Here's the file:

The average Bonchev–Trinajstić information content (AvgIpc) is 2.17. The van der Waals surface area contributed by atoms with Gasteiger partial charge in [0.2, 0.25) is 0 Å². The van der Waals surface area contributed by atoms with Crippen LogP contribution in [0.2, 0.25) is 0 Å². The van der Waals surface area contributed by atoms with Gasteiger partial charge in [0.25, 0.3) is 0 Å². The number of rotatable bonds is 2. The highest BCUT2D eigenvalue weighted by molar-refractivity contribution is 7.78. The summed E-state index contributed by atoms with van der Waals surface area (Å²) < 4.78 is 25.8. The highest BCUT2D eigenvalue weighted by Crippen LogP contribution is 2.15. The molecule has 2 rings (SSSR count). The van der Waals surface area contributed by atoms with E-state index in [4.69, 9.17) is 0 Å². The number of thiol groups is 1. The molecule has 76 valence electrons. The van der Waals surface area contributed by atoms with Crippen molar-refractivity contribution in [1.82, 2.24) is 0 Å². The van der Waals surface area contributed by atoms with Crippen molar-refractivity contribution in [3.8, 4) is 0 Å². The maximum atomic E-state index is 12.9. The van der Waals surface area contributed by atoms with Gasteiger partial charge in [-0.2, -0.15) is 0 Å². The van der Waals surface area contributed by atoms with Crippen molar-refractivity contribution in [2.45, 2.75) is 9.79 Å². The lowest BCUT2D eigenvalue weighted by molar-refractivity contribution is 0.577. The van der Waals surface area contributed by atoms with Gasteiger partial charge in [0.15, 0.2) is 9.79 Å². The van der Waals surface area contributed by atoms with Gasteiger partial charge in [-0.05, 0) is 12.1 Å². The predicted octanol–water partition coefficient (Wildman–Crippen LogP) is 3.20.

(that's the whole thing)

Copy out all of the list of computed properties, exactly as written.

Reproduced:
The average Bonchev–Trinajstić information content (AvgIpc) is 2.17. The van der Waals surface area contributed by atoms with Gasteiger partial charge in [0.2, 0.25) is 0 Å². The van der Waals surface area contributed by atoms with Crippen LogP contribution in [0.2, 0.25) is 0 Å². The van der Waals surface area contributed by atoms with Gasteiger partial charge in [0.25, 0.3) is 0 Å². The number of rotatable bonds is 2. The highest BCUT2D eigenvalue weighted by molar-refractivity contribution is 7.78. The summed E-state index contributed by atoms with van der Waals surface area (Å²) < 4.78 is 25.8. The highest BCUT2D eigenvalue weighted by Crippen LogP contribution is 2.15. The molecule has 2 rings (SSSR count). The van der Waals surface area contributed by atoms with E-state index in [4.69, 9.17) is 0 Å². The number of thiol groups is 1. The molecule has 76 valence electrons. The van der Waals surface area contributed by atoms with Crippen molar-refractivity contribution in [1.82, 2.24) is 0 Å². The van der Waals surface area contributed by atoms with Crippen molar-refractivity contribution in [3.8, 4) is 0 Å². The maximum atomic E-state index is 12.9. The van der Waals surface area contributed by atoms with Gasteiger partial charge in [-0.2, -0.15) is 0 Å². The van der Waals surface area contributed by atoms with Crippen molar-refractivity contribution in [2.45, 2.75) is 9.79 Å². The lowest BCUT2D eigenvalue weighted by molar-refractivity contribution is 0.577. The van der Waals surface area contributed by atoms with Gasteiger partial charge in [0.15, 0.2) is 9.79 Å². The van der Waals surface area contributed by atoms with Gasteiger partial charge in [-0.05, 0) is 12.1 Å². The predicted octanol–water partition coefficient (Wildman–Crippen LogP) is 3.20.